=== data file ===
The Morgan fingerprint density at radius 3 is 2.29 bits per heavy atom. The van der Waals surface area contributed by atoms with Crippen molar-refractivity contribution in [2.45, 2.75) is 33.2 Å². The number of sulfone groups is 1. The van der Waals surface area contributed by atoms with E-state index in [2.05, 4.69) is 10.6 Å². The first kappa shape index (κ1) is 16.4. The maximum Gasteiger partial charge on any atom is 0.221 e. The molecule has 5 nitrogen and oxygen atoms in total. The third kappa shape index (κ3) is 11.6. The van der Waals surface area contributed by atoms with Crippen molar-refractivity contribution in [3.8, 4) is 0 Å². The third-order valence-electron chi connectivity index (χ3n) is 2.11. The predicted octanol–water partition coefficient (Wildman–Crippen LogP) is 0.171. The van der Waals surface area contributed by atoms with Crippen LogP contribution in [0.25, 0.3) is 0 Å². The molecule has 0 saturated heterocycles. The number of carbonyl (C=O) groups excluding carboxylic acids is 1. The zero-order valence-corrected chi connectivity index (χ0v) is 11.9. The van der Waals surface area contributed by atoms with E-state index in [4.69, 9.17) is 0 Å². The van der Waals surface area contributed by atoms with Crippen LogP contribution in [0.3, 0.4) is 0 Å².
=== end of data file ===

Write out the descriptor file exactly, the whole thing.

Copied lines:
The Morgan fingerprint density at radius 3 is 2.29 bits per heavy atom. The van der Waals surface area contributed by atoms with Crippen molar-refractivity contribution in [2.45, 2.75) is 33.2 Å². The number of sulfone groups is 1. The van der Waals surface area contributed by atoms with E-state index in [2.05, 4.69) is 10.6 Å². The first kappa shape index (κ1) is 16.4. The maximum Gasteiger partial charge on any atom is 0.221 e. The molecule has 5 nitrogen and oxygen atoms in total. The third kappa shape index (κ3) is 11.6. The van der Waals surface area contributed by atoms with Crippen molar-refractivity contribution in [3.8, 4) is 0 Å². The third-order valence-electron chi connectivity index (χ3n) is 2.11. The predicted octanol–water partition coefficient (Wildman–Crippen LogP) is 0.171. The van der Waals surface area contributed by atoms with Crippen LogP contribution in [0.25, 0.3) is 0 Å². The molecule has 0 saturated heterocycles. The number of carbonyl (C=O) groups excluding carboxylic acids is 1. The zero-order valence-corrected chi connectivity index (χ0v) is 11.9. The van der Waals surface area contributed by atoms with E-state index in [4.69, 9.17) is 0 Å². The van der Waals surface area contributed by atoms with Crippen LogP contribution in [0.3, 0.4) is 0 Å².